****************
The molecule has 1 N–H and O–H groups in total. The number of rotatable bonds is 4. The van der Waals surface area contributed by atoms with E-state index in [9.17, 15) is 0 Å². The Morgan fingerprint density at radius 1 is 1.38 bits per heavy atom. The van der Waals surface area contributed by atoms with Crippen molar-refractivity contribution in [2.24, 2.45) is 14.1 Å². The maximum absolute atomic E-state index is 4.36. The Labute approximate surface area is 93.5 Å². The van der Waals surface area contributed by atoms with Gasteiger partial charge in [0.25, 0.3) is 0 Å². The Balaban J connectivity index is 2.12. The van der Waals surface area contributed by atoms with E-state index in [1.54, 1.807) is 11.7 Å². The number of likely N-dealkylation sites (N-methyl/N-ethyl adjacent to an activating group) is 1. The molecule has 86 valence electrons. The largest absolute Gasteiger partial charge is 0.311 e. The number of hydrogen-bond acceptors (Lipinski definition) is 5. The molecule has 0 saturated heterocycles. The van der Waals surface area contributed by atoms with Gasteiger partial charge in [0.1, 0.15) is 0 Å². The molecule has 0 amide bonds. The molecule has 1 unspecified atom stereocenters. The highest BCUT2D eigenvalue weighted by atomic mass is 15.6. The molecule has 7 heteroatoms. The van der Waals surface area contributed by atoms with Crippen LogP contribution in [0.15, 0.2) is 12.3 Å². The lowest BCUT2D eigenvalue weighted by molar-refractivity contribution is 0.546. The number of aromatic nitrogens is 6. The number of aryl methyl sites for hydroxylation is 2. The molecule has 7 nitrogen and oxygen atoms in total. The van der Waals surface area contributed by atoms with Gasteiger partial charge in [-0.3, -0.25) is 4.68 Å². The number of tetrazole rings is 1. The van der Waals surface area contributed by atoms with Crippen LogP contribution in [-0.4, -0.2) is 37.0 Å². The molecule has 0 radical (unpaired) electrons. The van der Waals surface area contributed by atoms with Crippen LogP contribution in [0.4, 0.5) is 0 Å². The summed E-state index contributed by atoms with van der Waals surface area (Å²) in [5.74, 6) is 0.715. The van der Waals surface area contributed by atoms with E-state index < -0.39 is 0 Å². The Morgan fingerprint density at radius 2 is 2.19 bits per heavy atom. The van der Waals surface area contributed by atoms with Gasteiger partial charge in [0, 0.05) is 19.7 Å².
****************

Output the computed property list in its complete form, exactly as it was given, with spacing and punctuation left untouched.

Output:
The molecule has 1 N–H and O–H groups in total. The number of rotatable bonds is 4. The van der Waals surface area contributed by atoms with E-state index in [9.17, 15) is 0 Å². The Morgan fingerprint density at radius 1 is 1.38 bits per heavy atom. The van der Waals surface area contributed by atoms with Crippen molar-refractivity contribution in [2.24, 2.45) is 14.1 Å². The maximum absolute atomic E-state index is 4.36. The Labute approximate surface area is 93.5 Å². The van der Waals surface area contributed by atoms with Gasteiger partial charge in [0.25, 0.3) is 0 Å². The Balaban J connectivity index is 2.12. The van der Waals surface area contributed by atoms with E-state index in [1.54, 1.807) is 11.7 Å². The number of likely N-dealkylation sites (N-methyl/N-ethyl adjacent to an activating group) is 1. The molecule has 86 valence electrons. The largest absolute Gasteiger partial charge is 0.311 e. The number of hydrogen-bond acceptors (Lipinski definition) is 5. The molecule has 0 saturated heterocycles. The van der Waals surface area contributed by atoms with Gasteiger partial charge in [0.1, 0.15) is 0 Å². The molecule has 0 amide bonds. The molecule has 1 unspecified atom stereocenters. The highest BCUT2D eigenvalue weighted by atomic mass is 15.6. The molecule has 7 heteroatoms. The van der Waals surface area contributed by atoms with Crippen LogP contribution in [0.15, 0.2) is 12.3 Å². The lowest BCUT2D eigenvalue weighted by molar-refractivity contribution is 0.546. The number of aromatic nitrogens is 6. The number of aryl methyl sites for hydroxylation is 2. The molecule has 7 nitrogen and oxygen atoms in total. The van der Waals surface area contributed by atoms with Gasteiger partial charge in [-0.3, -0.25) is 4.68 Å². The number of tetrazole rings is 1. The van der Waals surface area contributed by atoms with Crippen LogP contribution in [-0.4, -0.2) is 37.0 Å². The molecule has 0 radical (unpaired) electrons. The van der Waals surface area contributed by atoms with Crippen LogP contribution in [0.4, 0.5) is 0 Å². The summed E-state index contributed by atoms with van der Waals surface area (Å²) in [5.74, 6) is 0.715. The van der Waals surface area contributed by atoms with E-state index < -0.39 is 0 Å². The Morgan fingerprint density at radius 2 is 2.19 bits per heavy atom. The van der Waals surface area contributed by atoms with Gasteiger partial charge in [0, 0.05) is 19.7 Å².